Sedation and General Anesthesia
In pediatric dentistry, there are some scenarios which indicate the use of sedation or general anesthesia. One goal of a pediatric dentist is to keep a child as comfortable and calm as possible throughout their visit, and these tools can help to ensure that patients receive the best possible care.
Why is Sedation Used?
Sedation can be used for a variety of reasons in pediatric dentistry. Sometimes, a dentist will use sedation to keep a child physically comfortable or emotionally calm. Other times, it can help children who are very young or those with special needs safely tolerate a procedure. Sedation can lower the risk of injury from sudden movements by a child, especially if they are anxious, as well as minimize or eliminate discomfort during dental work. While sedation is not designed to put a child to sleep, general anesthesia is another tool which does induce sleep. General anesthesia is usually indicated for longer, more complex procedures, or for children with severe anxiety, the very young, or those with special needs.
The best way to help a child comfortably navigate the sedation process is to become educated about what to expect, understanding how a child will react, and following pre and post-sedation instructions. A pediatric dentist is the best resource for understanding why sedation is needed and how to prepare.
Nitrous oxide is a commonly used sedative in pediatric dentistry. Pediatric dentists and their staff are expert specialists in providing children with a calm and friendly environment. However, some children may still experience anxiety at the dentist. Nitrous oxide is an effective solution to help a child stay comfortable, happy, and cooperative with their dentist. Important conversations to have with a pediatric dentist prior to the administration of nitrous oxide include whether the child has been recently ill or nasally congested, any current medications, and any applicable medical history such as a diagnosis of asthma.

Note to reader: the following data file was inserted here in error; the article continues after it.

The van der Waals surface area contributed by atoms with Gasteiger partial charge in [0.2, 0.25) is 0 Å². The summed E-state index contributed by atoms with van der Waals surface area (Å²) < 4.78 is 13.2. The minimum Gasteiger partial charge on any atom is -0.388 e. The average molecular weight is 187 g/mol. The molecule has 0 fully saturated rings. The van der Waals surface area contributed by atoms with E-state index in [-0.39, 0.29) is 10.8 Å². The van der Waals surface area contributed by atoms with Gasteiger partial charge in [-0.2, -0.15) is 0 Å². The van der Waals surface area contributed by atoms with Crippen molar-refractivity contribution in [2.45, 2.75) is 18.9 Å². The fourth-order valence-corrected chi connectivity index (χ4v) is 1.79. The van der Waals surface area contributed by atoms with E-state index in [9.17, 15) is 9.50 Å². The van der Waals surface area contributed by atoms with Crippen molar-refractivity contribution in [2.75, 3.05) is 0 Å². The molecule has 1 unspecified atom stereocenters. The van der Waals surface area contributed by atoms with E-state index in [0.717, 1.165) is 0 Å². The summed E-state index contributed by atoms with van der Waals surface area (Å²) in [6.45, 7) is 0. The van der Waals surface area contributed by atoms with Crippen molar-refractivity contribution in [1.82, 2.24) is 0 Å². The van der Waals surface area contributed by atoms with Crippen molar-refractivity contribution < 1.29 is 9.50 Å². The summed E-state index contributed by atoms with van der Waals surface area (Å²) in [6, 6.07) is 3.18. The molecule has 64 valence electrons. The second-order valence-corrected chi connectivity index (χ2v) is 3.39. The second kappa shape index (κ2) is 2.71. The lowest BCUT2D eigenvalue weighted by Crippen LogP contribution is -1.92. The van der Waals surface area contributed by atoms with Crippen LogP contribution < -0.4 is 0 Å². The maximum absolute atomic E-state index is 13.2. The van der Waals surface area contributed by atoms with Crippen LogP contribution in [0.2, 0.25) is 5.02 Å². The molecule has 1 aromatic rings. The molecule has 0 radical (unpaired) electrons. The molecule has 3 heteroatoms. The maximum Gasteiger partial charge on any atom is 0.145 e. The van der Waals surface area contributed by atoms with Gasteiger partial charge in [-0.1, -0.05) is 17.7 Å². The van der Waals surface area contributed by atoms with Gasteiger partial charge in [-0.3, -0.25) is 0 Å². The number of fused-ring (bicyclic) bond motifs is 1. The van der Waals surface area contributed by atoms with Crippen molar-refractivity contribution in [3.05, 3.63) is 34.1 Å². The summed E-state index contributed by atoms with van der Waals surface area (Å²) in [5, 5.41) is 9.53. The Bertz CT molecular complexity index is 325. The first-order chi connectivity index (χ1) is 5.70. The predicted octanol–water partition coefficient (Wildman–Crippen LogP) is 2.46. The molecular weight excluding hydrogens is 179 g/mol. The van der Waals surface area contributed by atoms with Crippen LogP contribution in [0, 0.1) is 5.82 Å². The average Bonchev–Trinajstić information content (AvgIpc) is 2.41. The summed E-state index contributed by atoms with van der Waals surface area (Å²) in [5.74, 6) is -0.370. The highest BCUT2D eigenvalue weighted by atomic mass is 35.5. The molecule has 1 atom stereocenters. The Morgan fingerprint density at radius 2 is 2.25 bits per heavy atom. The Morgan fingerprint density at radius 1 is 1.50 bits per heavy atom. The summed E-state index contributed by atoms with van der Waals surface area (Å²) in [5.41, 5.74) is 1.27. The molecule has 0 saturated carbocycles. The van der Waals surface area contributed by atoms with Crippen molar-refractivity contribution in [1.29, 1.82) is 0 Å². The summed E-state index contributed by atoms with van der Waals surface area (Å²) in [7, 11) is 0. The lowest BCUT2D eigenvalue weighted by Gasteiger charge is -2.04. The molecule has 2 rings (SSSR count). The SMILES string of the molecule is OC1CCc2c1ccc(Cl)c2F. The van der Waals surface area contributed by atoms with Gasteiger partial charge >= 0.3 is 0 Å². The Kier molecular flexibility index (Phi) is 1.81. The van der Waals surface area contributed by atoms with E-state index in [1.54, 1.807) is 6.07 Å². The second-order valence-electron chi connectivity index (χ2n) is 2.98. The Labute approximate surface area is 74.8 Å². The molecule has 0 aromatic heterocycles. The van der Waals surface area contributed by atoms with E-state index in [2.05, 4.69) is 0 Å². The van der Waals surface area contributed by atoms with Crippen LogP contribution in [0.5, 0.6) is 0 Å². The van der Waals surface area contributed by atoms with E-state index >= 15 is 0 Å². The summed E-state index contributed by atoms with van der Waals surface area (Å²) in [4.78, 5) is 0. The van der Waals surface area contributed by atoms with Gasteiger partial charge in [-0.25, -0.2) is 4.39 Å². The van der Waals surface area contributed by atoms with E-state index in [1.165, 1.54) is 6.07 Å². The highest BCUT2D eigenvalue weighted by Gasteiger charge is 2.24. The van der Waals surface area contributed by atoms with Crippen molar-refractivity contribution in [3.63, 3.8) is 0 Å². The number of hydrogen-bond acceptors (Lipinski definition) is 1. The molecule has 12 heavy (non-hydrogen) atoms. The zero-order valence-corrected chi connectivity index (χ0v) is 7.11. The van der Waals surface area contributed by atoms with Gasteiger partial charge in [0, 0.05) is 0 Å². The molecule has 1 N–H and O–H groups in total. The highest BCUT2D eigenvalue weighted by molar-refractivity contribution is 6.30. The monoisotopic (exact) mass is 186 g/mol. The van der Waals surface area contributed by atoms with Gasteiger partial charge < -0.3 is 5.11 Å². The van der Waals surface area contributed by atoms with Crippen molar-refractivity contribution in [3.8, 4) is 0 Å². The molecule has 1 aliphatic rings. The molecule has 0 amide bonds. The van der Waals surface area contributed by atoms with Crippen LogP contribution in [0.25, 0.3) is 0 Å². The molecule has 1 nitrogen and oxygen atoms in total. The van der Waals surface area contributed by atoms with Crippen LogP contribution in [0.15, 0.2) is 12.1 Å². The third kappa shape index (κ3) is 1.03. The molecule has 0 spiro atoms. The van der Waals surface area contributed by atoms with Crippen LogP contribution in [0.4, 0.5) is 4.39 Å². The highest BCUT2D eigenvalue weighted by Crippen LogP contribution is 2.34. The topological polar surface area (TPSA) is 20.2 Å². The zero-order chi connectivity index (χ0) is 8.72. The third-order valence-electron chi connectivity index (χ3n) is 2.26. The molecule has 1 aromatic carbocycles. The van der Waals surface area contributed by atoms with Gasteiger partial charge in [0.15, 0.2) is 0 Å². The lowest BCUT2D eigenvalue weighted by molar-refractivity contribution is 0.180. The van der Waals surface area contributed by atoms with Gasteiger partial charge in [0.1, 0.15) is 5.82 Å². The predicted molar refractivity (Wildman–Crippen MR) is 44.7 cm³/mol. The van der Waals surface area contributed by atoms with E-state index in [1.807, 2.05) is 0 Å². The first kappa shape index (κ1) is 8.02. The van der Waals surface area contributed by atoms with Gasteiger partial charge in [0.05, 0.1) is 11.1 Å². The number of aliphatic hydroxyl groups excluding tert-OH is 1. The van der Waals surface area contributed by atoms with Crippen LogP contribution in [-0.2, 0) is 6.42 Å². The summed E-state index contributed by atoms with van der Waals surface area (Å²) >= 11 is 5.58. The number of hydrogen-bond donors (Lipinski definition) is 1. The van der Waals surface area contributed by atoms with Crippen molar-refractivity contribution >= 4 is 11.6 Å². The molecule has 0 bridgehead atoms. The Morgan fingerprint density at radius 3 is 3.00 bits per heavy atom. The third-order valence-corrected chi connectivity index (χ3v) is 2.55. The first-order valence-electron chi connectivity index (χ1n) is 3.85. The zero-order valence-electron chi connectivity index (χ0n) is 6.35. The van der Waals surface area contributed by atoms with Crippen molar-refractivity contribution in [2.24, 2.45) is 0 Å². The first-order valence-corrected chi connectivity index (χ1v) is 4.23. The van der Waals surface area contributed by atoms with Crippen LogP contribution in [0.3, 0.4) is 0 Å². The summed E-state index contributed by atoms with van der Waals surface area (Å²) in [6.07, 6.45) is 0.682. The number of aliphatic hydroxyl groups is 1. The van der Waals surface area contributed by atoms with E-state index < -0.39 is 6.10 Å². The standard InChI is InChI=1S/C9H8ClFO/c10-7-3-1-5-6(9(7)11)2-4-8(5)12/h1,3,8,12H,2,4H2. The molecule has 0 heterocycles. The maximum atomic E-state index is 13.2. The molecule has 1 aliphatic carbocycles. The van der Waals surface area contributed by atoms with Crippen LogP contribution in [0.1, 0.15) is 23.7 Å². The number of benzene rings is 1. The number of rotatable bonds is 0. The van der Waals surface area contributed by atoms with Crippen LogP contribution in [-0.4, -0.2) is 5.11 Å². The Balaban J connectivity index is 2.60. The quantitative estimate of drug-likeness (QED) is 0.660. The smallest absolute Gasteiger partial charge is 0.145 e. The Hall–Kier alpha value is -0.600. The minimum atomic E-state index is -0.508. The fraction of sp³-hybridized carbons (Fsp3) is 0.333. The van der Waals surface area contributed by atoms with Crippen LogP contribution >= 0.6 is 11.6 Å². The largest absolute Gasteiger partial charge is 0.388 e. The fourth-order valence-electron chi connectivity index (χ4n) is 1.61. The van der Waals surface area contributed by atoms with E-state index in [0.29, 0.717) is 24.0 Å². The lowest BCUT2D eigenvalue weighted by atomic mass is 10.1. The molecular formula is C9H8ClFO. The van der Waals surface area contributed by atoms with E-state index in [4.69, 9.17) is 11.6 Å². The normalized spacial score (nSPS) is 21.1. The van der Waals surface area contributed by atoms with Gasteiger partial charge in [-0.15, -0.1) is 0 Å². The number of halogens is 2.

Administered via a small mask over the nose, a mixture of nitrous oxide and oxygen is inhaled by the child, resulting in immediate relaxation. Also known as "laughing gas," nitrous oxide is very safe, non-allergenic, its effects last only as long as its administration, and the dentist can control the concentration. During administration, children are generally happy and calm. It is not uncommon for children to report tingling in their extremities. Fully awake, the child is responsive, can answer questions, and follow instructions. After the dentist has finished, the mask is removed, and the effects of nitrous oxide diminish within several minutes.
There are a variety of reasons a pediatric dentist may use general sedation during a procedure. Unlike nitrous oxide, general sedation induces sleep. Children who need complex, lengthy dental procedures, as well as those with severe anxiety or those with special needs, can benefit from general anesthesia, which eliminates awareness and anxiety during a procedure.
Pediatric dentists are extensively trained in administering general anesthesia, and will discuss risks, benefits, and alternatives along with pre and post-procedure instructions. In addition to following important directions such as fasting before the visit, a child must also receive a physical evaluation from their primary doctor before undergoing general anesthesia. After the procedure, children are only discharged once they are stable and ready to go home. Rest, dietary restrictions, and monitoring for after the procedure will be reviewed by the dentist and their staff.
Sedation is an important tool to allow a dentist to perform procedures safely, and for a child to have a comfortable and safe experience. The American Academy of Pediatric Dentistry publishes guidelines for pediatric dentists to follow when administering sedation. Your child's pediatric dentist will be available to answer any questions regarding